The premise of Murder at Elmstow Minster is wonderful – a Brother Cadfael for the pre-Conquest period. Annie Whitehead, award-winning historical novelist and member of the Royal Historical Society
I would ask readers of the novel to be willing to plunge themselves into the Anglo-Saxon world and its beliefs – to assume the existence of the spirit world, even if you do not believe it. The Anglo-Saxons were a deeply spiritual people. If I lived sometime in the seventh to ninth centuries and beyond, I would expect to have many encounters with spiritual beings and otherworld creatures, benign and malevolent. Various deities, ancestors, ghosts, witches, giants, dwarves, elves, animal spirits, the spirits of trees, forests and rivers, shapeshifters, monsters, dragons and many more could be part of my world. They were joined by the Holy Trinity, angels, saints and demons – and for many generations one could believe in all of these spiritual beings with minimal risk of heavy duty reprimand.
At first sight, Eadred is a rather solitary young man from a humble family with no rank, wealth or particular skill; a strong attachment to routines and no great worldly expectations. He had hoped to become a monk, which would have suited his reflective temperament. He expected to go through life without straying much from a well-worn path but his dream of stability and contemplation was not to be.
His vexed bishop told him that he had no need for more monks who wanted to live an ordered, cloistered life behind the minster’s walls. Priests were needed. Men who would venture into the villages and farms to care for the spiritual needs of the people. This not only meant to baptize, marry and bury folk but to try to dissuade them from having sex outside of marriage. It meant trying to stop them attacking each other or stealing. It meant trying to correct their view that there were good spirits living in the hills and rivers, or that their ancestors could still be contacted to help them with every-day problems. It involved teaching them the difference between good and evil.
Though Eadred found this all very disturbing and it led to a strong friendship with red wine and torment at his own moral failings, it had one great benefit – he began to learn about the darker side of life. This fed a distinctive quality he discovered in himself – he had an inquiring, imaginative mind when it came to solving murders. Though he felt happily constrained by the dogmas of the Church, murder and its detection allowed his mind to wander freely along all manner of paths that would be closed to a conventional man of the Church.
But Eadred was also seeking redemption for he once made a fateful mistake.
In an inspired moment, he had understood that a young woman found guilty of murdering her husband, had to be innocent. He rushed to seek out a court official to explain the string of his thoughts. There was a condescending smile. The correct procedure had been followed, he was told, and a decision taken; his only task now was to pray for the girl. The priest shook his head, continuing to argue and came face-to-face with a world that terrified him.
Cowed by the aggression unleashed by the official, he retreated to the protection of the shadows – and a young life was throttled slowly.
Eadred, the Anglo-Saxon priest, changed that day.
Murder at Elmstow Minster – the Blurb
It is the 830s; a time of warring Anglo-Saxon kingdoms, conflict between Christianity and paganism, and outbursts of fear of divine retribution. Elmstow Minster – a community of nuns in the Kingdom of the East Angles – has been recently established to atone for the execution of a young prince. The minster is torn into two camps – pious nuns and those who have no intention of giving up their worldly ways. These ungodly women are supported by powerful donors, who treat Elmstow as an aristocratic whoring nest. The abbess of Elmstow is humiliated by the influence wielded over her minster by these rich patrons and plots revenge. Two naked bodies are discovered, hanged together.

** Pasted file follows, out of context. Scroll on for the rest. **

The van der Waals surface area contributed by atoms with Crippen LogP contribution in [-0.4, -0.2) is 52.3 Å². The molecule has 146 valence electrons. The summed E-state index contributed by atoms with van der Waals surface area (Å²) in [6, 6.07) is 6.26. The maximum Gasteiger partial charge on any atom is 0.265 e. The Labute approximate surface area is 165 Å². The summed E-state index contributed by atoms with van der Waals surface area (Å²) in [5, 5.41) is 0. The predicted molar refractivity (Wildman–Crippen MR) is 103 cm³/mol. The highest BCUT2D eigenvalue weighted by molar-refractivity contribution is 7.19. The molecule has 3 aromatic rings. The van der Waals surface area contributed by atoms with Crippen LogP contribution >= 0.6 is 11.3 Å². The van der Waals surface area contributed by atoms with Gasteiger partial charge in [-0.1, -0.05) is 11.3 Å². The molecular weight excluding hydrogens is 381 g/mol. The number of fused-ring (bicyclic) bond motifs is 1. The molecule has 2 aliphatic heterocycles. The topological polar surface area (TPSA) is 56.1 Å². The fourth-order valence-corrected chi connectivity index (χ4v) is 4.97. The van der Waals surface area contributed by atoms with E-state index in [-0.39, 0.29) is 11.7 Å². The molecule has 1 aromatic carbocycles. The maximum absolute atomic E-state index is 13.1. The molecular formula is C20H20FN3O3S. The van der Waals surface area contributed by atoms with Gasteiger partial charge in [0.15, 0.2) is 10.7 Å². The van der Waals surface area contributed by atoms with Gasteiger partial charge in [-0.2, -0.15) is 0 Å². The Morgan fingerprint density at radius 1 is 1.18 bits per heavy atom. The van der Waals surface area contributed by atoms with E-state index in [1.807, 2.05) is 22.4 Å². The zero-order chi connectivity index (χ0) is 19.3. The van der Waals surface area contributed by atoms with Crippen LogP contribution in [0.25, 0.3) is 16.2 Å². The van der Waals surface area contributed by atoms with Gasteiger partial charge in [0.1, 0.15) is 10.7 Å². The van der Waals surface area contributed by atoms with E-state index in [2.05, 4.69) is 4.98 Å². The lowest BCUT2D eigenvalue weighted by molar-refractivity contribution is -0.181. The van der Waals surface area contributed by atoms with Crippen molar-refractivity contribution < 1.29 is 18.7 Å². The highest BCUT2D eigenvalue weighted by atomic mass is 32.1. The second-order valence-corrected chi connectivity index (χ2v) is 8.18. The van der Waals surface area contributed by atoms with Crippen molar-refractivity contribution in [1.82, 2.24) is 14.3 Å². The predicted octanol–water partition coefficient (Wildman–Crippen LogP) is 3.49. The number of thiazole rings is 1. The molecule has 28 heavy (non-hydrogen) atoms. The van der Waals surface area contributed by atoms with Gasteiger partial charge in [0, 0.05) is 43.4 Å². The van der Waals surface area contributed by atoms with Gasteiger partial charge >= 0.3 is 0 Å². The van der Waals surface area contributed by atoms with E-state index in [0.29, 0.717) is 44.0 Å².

A young, introspective priest, Father Eadred, is sent to Elmstow to spy on the declining standards and against his wishes becomes entangled in the task of uncovering the guilty. He challenges the traditional approach of using an ordeal of hot iron to identify the culprits. Instead, he has the novel idea of exploring the evidence. He faces significant opposition, including an attempt on his life. Eadred is befriended by a hermit monk who becomes the only person with whom he can talk about his detection.
Other murders take place. Eadred comes to realise the truth of the two main murders and sets a trap. Everything is thrown into disarray when a neighbouring kingdom takes advantage of the upheaval to attack the minster. Some of the nuns are captured and a rescue mission has dire consequences. When all murders have apparently been solved and rough justice meted out, Eadred realises that one remains and the identity of the culprit dismays him.
I have studied the period closely for many years and have drawn on my understanding in this novel.
Lindsay Jacob’s research into the Anglo-Saxon period is intelligent and thorough. His understanding of the age – its cultural mores, its sensibilities and its beliefs – informs his writing. Annie Whitehead, award-winning historical novelist and member of the Royal Historical Society
This is my second historical murder mystery set in the Anglo-Saxon period. The first, Under Lynden Church, was set both in present-day England and the past. More details on the story are included in a separate page on this site. To buy the book, please click here.
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